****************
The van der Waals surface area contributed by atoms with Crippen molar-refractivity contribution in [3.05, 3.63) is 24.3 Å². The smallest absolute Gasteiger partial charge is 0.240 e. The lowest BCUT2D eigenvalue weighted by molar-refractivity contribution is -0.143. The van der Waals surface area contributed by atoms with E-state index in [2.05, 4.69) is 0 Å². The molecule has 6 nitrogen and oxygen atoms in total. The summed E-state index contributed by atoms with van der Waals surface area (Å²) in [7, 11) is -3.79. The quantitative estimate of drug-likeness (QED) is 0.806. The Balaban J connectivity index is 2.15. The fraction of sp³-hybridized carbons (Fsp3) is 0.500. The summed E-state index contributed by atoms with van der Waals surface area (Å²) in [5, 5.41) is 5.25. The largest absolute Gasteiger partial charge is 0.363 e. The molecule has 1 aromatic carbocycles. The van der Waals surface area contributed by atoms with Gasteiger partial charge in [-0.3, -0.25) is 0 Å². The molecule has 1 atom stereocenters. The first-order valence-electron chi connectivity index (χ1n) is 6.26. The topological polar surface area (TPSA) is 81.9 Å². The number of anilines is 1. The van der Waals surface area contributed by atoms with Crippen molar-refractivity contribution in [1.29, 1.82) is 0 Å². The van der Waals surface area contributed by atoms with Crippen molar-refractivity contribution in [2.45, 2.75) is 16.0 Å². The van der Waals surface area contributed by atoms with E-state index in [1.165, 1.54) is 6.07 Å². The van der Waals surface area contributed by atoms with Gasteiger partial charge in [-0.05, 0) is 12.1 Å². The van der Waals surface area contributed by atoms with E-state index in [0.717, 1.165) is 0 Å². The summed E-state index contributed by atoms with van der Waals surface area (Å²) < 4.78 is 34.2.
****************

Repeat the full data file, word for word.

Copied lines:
The van der Waals surface area contributed by atoms with Crippen molar-refractivity contribution in [3.05, 3.63) is 24.3 Å². The smallest absolute Gasteiger partial charge is 0.240 e. The lowest BCUT2D eigenvalue weighted by molar-refractivity contribution is -0.143. The van der Waals surface area contributed by atoms with E-state index in [2.05, 4.69) is 0 Å². The molecule has 6 nitrogen and oxygen atoms in total. The summed E-state index contributed by atoms with van der Waals surface area (Å²) in [7, 11) is -3.79. The quantitative estimate of drug-likeness (QED) is 0.806. The Balaban J connectivity index is 2.15. The fraction of sp³-hybridized carbons (Fsp3) is 0.500. The summed E-state index contributed by atoms with van der Waals surface area (Å²) in [5, 5.41) is 5.25. The largest absolute Gasteiger partial charge is 0.363 e. The molecule has 1 aromatic carbocycles. The van der Waals surface area contributed by atoms with Gasteiger partial charge in [-0.3, -0.25) is 0 Å². The molecule has 1 atom stereocenters. The first-order valence-electron chi connectivity index (χ1n) is 6.26. The topological polar surface area (TPSA) is 81.9 Å². The number of anilines is 1. The van der Waals surface area contributed by atoms with Crippen molar-refractivity contribution in [1.29, 1.82) is 0 Å². The van der Waals surface area contributed by atoms with Crippen molar-refractivity contribution in [2.45, 2.75) is 16.0 Å². The van der Waals surface area contributed by atoms with E-state index in [1.165, 1.54) is 6.07 Å². The van der Waals surface area contributed by atoms with Gasteiger partial charge in [-0.05, 0) is 12.1 Å². The van der Waals surface area contributed by atoms with E-state index in [0.717, 1.165) is 0 Å². The summed E-state index contributed by atoms with van der Waals surface area (Å²) < 4.78 is 34.2.